Ron, C. and Vondrak, J.: 2011, Coherence between geophysical excitations and celestial pole offsets. Acta Geodyn. Geomater., No. 3, 243-247.

Ron, C., Vondrak, J. and Stefka, V.: 2011, Comparison of the various atmospheric and oceanic angular momentum series, in: N. Capitaine (ed.) Proc. Journees 2010 Systemes de reference spatiotemporels, Observatoire de Paris, 221-222.

Ron, C., Vondrak, J. and Chapanov, Ya.: 2014, Free core nutation--possible causes of changes of its phase and amplitude, in: N. Capitaine (ed.) Proc. Journees 2013 Systemes de reference spatio-temporels, Observatoire de Paris, in press.

Salstein, D.: 2005, Computing atmospheric excitation functions for Earth rotation/polar motion. Cahiers du Centre Europeen de Geodynamique et de Seismologie 24, Luxembourg, 83-88.

Schluter, W. and Behrend, D.: 2007, The International VLBI Service for Geodesy and Astrometry (IVS): Current capabilities and future prospects. J. Geod. 81, 379-387. DOI: 10.1007/s00190-006-0131-z

Silva, L. and Hulot, G.: 2012, Investigating the 2003 geomagnetic jerk by simultaneous inversion of the secular variation and acceleration for both the core flow and its acceleration, Phys. Earth Planet. Inter. 198, 28-50. DOI: 10.1016/j.pepi.2012.03.002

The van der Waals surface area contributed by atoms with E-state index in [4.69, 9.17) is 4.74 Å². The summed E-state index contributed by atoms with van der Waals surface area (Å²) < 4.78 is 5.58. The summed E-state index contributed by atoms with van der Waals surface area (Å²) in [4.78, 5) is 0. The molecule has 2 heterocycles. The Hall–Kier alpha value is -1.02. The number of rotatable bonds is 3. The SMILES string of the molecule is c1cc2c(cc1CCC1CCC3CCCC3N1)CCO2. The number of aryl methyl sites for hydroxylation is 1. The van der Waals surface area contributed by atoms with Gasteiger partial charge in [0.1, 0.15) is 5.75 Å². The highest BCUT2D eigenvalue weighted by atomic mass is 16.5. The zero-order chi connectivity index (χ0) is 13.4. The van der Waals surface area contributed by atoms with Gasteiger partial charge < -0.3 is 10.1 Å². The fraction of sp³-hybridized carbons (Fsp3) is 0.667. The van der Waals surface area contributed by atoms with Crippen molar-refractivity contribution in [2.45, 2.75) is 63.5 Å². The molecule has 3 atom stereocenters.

Thomas, M., Dobslaw, H. and Soffel, M.: 2006, The ocean's response to solar thermal and gravitational tides and impacts on EOP, In: A. Brzezinski, N. Capitaine, and B. Kolaczek (eds.), Proc. Journees 2005 Systemes de reference spatio-temporels, Space Research Centre Warsaw and Observatoire de Paris, 203-206.

Vondrak, J.: 1977, Problem of smoothing of observational data II. Bull. Astron. Inst. Czechosl, 28, 84-89.

Vondrak, J. and Ron, C.: 2010, Study of atmospheric and oceanic excitations in the motion of Earth's spin axis in space. Acta Geodyn. Geomater. 7, No. 1, 19-28.

Wunsch, C. and Stammer, D.: 1997, Atmospheric loading and the oceanic "inverted barometer" effect. Reviews of Geophysics 35, 79-107. DOI: 10.1029/96RG03037

Jan VONDRAK * and Cyril RON

Department of Galaxies and Planetary Systems, Astronomical Institute, Academy of Sciences of the Czech Republic, Bocni II, 141 00 Prague 4, Czech Republic, phone +420 226258451

* Corresponding author's e-mail: vondrak@ig.cas.cz

Printer friendly Cite/link Email Feedback | |

Title Annotation: | Original paper |
---|---|

Author: | Vondrak, Jan; Ron, Cyril |

Publication: | Acta Geodynamica et Geromaterialia |

Article Type: | Report |

Geographic Code: | 4E |

Date: | Jul 1, 2014 |

Words: | 2874 |

Previous Article: | A short review about N[O.sub.x] storage/reduction catalysts based on metal oxides and hydrotalcite-type anionic clays. |

Next Article: | Uncertainties of geodetic velocities from permanent GPS observations: the Sudeten case study. |

Topics: |